Of the state’s 16-plus population, 93.6 per cent are now fully vaccinated.
Victoria has recorded 941 new cases, the lowest daily infection total since late September. There were also eight deaths, bringing the total number of deaths due to the delta strain to 318.
There were 989 new local COVID cases yesterday.
Of the state’s 16-plus population, 82 per cent are now fully vaccinated.
9:50 am: Wanniassa School – Junior Campus is closed again as fears increase about a growing cluster of COVID-19 cases.
ACT Health has advised that all students, parents and staff who have been on campus since last Monday (25 October) must now get tested and quarantine.
A spokesperson for ACT Health previously said the individual had been unknowingly infectious while on-site on Wednesday 27 October, Thursday 28 October and Friday 29 October.
Previously, the school campus had only been shut for one day, Monday, 1 November, to allow contact tracing to occur. It was open again yesterday.
Queanbeyan Public School will also be closed after a COVID-19 exposure on campus. Students and staff have been asked to self-isolate.
A post on the school’s Facebook page said the school and Care for Kids would be non-operational to “allow time for contact tracing and cleaning”.
NSW Health has requested anyone who develops symptoms to get tested immediately, the post read.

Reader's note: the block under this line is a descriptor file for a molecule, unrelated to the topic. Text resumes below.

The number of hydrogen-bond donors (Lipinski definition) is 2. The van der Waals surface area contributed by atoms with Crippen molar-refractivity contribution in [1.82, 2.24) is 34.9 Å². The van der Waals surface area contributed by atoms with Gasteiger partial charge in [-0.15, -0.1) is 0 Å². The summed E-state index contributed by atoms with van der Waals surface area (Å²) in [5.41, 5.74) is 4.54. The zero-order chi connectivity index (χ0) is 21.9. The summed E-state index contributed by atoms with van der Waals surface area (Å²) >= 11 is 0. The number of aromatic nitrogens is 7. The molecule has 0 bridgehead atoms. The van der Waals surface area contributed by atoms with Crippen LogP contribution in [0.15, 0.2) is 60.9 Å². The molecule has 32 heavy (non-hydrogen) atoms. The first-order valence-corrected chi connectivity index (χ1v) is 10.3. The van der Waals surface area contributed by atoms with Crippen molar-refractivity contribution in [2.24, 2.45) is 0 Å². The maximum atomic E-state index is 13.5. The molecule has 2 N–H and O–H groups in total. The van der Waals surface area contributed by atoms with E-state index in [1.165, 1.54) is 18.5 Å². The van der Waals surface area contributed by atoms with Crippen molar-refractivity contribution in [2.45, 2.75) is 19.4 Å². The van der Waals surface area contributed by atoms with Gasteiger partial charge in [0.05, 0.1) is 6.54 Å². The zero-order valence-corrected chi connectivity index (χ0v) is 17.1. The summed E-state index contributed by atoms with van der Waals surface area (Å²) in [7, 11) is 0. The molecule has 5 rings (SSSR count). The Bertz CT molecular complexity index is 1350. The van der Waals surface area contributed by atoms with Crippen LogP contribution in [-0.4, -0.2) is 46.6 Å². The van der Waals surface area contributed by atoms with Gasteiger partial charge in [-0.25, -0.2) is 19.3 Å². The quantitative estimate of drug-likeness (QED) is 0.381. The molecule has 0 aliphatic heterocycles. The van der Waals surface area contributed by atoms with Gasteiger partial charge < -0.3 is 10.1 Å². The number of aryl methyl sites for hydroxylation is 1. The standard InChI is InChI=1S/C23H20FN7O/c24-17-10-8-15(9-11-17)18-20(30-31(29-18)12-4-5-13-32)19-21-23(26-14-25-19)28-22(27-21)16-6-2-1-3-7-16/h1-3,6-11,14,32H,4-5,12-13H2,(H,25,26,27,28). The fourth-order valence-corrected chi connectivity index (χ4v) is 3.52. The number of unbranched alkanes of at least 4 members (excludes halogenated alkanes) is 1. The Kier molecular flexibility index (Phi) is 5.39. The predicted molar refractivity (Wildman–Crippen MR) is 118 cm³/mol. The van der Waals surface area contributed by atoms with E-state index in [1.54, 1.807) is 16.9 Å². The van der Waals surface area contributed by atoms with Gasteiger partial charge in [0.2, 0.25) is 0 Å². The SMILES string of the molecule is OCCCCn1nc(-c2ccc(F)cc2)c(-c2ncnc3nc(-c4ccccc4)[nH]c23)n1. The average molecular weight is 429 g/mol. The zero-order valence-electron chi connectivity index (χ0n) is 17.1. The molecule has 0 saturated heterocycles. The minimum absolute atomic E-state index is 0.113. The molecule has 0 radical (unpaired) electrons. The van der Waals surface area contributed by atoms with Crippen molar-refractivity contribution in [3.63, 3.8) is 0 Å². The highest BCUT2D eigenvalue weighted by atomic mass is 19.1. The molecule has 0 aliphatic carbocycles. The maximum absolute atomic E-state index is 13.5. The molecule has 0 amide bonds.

It’s unclear how long the school will be closed.
On Monday, Chief Health Officer Dr Kerryn Coleman had estimated that an outbreak at a school could see up to 70 people placed into quarantine, a figure she said was “too high”, and the focus moving forward would be on ensuring schools could remain open where possible.
Now it’s likely the number of people in quarantine will increase.
Ainslie School, Queanbeyan West Public School and Queanbeyan South Public School have all been forced to shut their doors temporarily due to confirmed COVID-19 cases being present on site. All schools have reopened.
At least one school parent took to Facebook to thank the staff at Queanbeyan South Public School for their hard work and efforts communicating with parents after the initial exposure.
The poster also said school staff had gone the distance and dropped off her young daughter’s favourite toy so it could be at home with her during quarantine after she’d brought it to school for a show and tell.
Monday (1 November) was the first day that all students in Canberra had been allowed to return to face-to-face teaching.
Yesterday, Deputy Chief Health Officer Dr Vanessa Johnston told a press briefing that contact tracing and quarantine arrangements for schools would be implemented in a similar way to the new arrangements for the broader community, with vaccinated close contacts subject to less strict requirements.
“This has, obviously, real implications for primary schools,” she said, where students cannot yet be vaccinated.
Dr Johnston said implementing strategies such as staggered break times should mean fewer students are forced into quarantine.
She went on to say that the cleaning protocols for schools were also in the process of being relaxed, with a full deep or terminal clean becoming less necessary.
“The evidence has emerged that just a standard clean of high touch surfaces is sufficient,” she said.
However, Dr Johnston suggested schools may still need to close for some time to allow contact tracing.
More to come.